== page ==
The killing was an expert hit. Three shots through the head, as the lights dimmed at a celebrity concert in Glasgow. A most public crime, and Edinburgh Chief Constable Bob Skinner is right in the centre of the storm.
The crisis finds Skinner, his private life shattered by the shocking end of his marriage, taking a step that he had sworn he never would. Tasked by Scotland's First Minister with the investigation, he finds himself quickly uncovering some very murky deeds...
The trail leads to London, where national issues compromise the hunt. Skinner has to rattle the bars of the most formidable cage in the country, and go head to head with its leading power brokers…
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A great Scottish Police Procedural!
I enjoyed the story line and the characters were endearing.
I had a sharp intake of breath when I realized an important fact as the story unfolded...that makes for a good story!
I actually enjoyed the Scottish accent...Very Taggart!!
Story is pretty good; writing less so.
Lower half, but surely not the worst. The story line was both complex and, in places, predictable. My greatest issue is with the overuse (many times over) of the "F-word". I am no prude and I read almost exclusively murder mysteries. In addition, it is no source of pride for me to admit to a colorful, even blue, vocabulary. That said, repeating the word in question over and over does not make for spicy, interesting or even authentic writing. Instead, it becomes a distraction and significantly weakens the impact that "properly" using that and similar words is meant to have. I think my enjoyment of this book would have been far greater if the F-bombs had been cut by half...or more.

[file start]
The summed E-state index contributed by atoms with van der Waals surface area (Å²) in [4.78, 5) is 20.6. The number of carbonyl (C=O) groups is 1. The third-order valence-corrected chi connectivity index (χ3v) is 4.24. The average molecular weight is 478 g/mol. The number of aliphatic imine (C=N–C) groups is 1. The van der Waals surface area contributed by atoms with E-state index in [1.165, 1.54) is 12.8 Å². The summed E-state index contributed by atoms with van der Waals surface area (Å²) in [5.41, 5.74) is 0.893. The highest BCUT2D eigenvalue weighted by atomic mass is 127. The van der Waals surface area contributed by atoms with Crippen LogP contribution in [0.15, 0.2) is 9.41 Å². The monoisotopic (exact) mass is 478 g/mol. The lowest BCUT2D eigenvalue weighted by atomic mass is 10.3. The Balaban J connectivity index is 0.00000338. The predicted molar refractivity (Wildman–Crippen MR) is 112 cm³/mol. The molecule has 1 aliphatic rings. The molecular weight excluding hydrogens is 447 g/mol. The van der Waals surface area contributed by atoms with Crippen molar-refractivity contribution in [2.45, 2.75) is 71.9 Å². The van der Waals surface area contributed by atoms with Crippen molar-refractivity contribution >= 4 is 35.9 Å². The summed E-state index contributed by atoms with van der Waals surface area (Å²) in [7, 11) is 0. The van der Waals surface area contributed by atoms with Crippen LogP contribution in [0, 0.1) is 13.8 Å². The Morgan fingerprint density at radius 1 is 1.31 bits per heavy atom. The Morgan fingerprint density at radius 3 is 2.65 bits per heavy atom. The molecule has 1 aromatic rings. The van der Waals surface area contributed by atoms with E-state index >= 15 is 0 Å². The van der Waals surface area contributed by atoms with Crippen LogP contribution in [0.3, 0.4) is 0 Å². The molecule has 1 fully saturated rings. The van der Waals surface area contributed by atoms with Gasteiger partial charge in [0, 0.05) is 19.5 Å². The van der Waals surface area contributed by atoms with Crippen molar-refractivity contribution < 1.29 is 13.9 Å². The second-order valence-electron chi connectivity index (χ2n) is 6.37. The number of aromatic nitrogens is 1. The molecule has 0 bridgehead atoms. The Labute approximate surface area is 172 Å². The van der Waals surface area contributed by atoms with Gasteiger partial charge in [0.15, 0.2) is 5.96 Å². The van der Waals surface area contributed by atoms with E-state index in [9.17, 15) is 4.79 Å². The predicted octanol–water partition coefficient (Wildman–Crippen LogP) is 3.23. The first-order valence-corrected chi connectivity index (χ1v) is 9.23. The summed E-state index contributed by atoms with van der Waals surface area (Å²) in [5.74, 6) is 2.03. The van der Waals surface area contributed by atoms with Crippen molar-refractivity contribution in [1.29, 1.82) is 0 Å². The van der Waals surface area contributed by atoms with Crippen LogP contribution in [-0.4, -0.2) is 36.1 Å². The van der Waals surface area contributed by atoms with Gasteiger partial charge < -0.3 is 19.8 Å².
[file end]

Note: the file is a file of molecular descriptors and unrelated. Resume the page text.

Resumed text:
Yes, I would, but I hope for something written with more flair and innovation and less gratuitous f***ing language!
I have listened to quite a few (OK, loads) of mysteries, most narrated as well or better. He read very well. I listen because actually "reading" is no longer feasible for me. Old eyes get tired too quickly for the reader with as voracious an appetite for novels as mine. So, the alternative would be not having "read" the book at all.
Good grief, no. I come from a family of Scots and am accustomed to the accent, but even I had to actually work at listening in places. I don't fault the reader; I believe he was quite authentic. It was just that my Americanized ear is unaccustomed to the more heavily accented bits. I needed to take this story in smaller increments of an hour or so at a time.
I will try another book by this author with hopes for a positive outcome. I found his characters believable and well rounded. The plot was good, though not to say intriguing or exactly compelling. But it captured my interest and a desire to finish the book - not always the case, to be sure.